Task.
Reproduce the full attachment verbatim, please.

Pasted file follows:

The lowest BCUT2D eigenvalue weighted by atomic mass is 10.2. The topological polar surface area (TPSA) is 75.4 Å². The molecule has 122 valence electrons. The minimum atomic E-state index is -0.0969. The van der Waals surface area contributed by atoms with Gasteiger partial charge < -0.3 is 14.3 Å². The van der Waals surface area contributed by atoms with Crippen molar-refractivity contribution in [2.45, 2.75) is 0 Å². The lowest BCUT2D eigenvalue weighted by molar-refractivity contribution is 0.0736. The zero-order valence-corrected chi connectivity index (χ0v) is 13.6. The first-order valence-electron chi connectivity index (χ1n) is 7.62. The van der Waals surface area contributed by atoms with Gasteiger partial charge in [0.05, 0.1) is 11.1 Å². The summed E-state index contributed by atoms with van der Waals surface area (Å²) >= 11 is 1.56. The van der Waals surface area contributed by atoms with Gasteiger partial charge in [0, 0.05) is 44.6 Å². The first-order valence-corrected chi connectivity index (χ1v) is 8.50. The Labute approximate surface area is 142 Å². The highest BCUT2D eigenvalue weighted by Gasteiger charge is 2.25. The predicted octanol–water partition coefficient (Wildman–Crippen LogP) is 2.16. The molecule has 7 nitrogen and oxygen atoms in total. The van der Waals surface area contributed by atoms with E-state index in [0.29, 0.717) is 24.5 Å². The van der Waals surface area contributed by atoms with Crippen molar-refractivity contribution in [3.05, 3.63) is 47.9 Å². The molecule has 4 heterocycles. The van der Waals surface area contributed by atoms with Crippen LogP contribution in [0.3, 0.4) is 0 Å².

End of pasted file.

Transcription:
The lowest BCUT2D eigenvalue weighted by atomic mass is 10.2. The topological polar surface area (TPSA) is 75.4 Å². The molecule has 122 valence electrons. The minimum atomic E-state index is -0.0969. The van der Waals surface area contributed by atoms with Gasteiger partial charge < -0.3 is 14.3 Å². The van der Waals surface area contributed by atoms with Crippen molar-refractivity contribution in [2.45, 2.75) is 0 Å². The lowest BCUT2D eigenvalue weighted by molar-refractivity contribution is 0.0736. The zero-order valence-corrected chi connectivity index (χ0v) is 13.6. The first-order valence-electron chi connectivity index (χ1n) is 7.62. The van der Waals surface area contributed by atoms with Gasteiger partial charge in [0.05, 0.1) is 11.1 Å². The summed E-state index contributed by atoms with van der Waals surface area (Å²) >= 11 is 1.56. The van der Waals surface area contributed by atoms with Gasteiger partial charge in [0, 0.05) is 44.6 Å². The first-order valence-corrected chi connectivity index (χ1v) is 8.50. The Labute approximate surface area is 142 Å². The highest BCUT2D eigenvalue weighted by Gasteiger charge is 2.25. The predicted octanol–water partition coefficient (Wildman–Crippen LogP) is 2.16. The molecule has 7 nitrogen and oxygen atoms in total. The van der Waals surface area contributed by atoms with E-state index in [0.29, 0.717) is 24.5 Å². The van der Waals surface area contributed by atoms with Crippen molar-refractivity contribution in [3.05, 3.63) is 47.9 Å². The molecule has 4 heterocycles. The van der Waals surface area contributed by atoms with Crippen LogP contribution in [0.3, 0.4) is 0 Å².